By Jess Ward
If you’ve been following the news, you’ve probably heard about celebrities paying their child’s way into college-specifically, celebrities who bribe school admission boards and sports teams with hundreds of thousands of dollars in order to guarantee their kid a spot at the college of their choice. I first saw it on Twitter; then I saw people posting all about in on Facebook. It didn’t take me long to realize I have an unpopular opinion regarding the whole scandal: I felt like the only person completely unbothered.
Don’t get me wrong- what these celebrities did is wrong, I’m not disputing that. They should be prosecuted and face the consequences. What I’m really saying here is that I was not surprised in the slightest. In fact, I almost felt that déjà vu feeling while reading the headlines.
I’m very left-leaning politically, and have said time and again that money in excess almost always leads to corruption in one way or another. I also have always been critical of both corporate America and the higher education system – especially since both have merged within the past few decades. Higher education is a business model now – tuition goes up as wages stay the same to ensure that the opportunity is only available to those who can afford it. To me, it only makes sense that those corrupt individuals would try and make shady deals with a business model made to benefit a specific demographic.
My only question is, why did these individuals decide to make these deals illegally? Higher education is expensive, as any average American will tell you, and schools generally won’t turn down the chance to make a few extra bucks. A fat donation signed by a notable name in Hollywood would guarantee their child a spot on the admission’s list, no questions asked. This method isn’t morally or ethically right, but at the very least these celebrities could have spared themselves public humiliation and potential jail time.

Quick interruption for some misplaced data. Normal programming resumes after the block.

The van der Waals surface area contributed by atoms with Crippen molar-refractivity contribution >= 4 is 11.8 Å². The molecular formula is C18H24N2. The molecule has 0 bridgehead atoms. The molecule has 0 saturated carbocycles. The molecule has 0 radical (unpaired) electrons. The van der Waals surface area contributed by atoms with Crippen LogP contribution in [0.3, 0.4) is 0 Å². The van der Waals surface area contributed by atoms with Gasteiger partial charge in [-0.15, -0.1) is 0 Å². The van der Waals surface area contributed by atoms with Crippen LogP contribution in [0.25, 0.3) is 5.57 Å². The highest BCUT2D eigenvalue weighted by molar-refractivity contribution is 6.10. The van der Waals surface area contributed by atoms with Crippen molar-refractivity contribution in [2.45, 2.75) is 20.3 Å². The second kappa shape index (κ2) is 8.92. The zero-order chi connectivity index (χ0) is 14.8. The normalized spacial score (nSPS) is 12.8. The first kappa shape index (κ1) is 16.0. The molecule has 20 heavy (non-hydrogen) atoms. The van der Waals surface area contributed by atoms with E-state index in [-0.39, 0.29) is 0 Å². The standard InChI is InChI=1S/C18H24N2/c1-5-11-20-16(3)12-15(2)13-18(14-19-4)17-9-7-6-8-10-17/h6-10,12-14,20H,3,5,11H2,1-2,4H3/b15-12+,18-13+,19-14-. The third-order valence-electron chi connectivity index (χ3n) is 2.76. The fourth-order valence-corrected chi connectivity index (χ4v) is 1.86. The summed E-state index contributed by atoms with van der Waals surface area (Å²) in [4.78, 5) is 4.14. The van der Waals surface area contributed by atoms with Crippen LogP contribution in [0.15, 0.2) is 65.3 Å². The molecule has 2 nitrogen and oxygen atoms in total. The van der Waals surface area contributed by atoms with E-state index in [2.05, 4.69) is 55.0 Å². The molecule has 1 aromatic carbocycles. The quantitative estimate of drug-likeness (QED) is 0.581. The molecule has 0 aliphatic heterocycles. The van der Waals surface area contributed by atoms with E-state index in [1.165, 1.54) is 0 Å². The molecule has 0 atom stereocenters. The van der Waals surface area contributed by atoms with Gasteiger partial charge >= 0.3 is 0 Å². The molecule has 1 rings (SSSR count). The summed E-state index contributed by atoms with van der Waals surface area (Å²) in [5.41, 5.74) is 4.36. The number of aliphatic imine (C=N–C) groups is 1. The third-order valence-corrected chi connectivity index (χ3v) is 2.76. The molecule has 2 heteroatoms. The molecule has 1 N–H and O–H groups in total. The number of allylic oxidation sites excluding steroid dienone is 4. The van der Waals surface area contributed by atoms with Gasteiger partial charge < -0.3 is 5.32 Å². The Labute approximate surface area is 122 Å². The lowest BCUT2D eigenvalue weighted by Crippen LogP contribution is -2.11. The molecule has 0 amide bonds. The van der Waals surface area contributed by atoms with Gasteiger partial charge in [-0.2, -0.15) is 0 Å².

This scandal is a symptom of systemic classism and privilege; those with money continue to get ahead and have access to certain things just because they have money. We can turn this around with prosecution and punishment.. If money helps them get out of this one, we need a complete overhaul of the system we set in place.
At this point, my senior seminar project is complete, my graduation seats are reserved, and I had my final advising meeting where we discussed plans for the future rather than classes for next semester. Soon, I will have a piece of paper to show for all the blood, sweat, and tears that went into the last four years. I am a hard worker, and it shows. I like to think most college students are the same in that regard- we’re all here to learn and push ourselves so we can make a respectable life for ourselves, but I’ve seen recently that that might just be wishful thinking.
When I march with my class at commencement in a few weeks, I’ll leave here with a massive debt I can’t currently wrap my head around, even though I’ve looked at the numbers time and again. At the same time though, I’m leaving knowing I did the right thing throughout my college career. I was here to learn, to meet new people, to gain new perspectives, and work towards making myself the best person I can possibly be. I think I did that, and I can say I did that myself. Not with the money and bribery of someone else.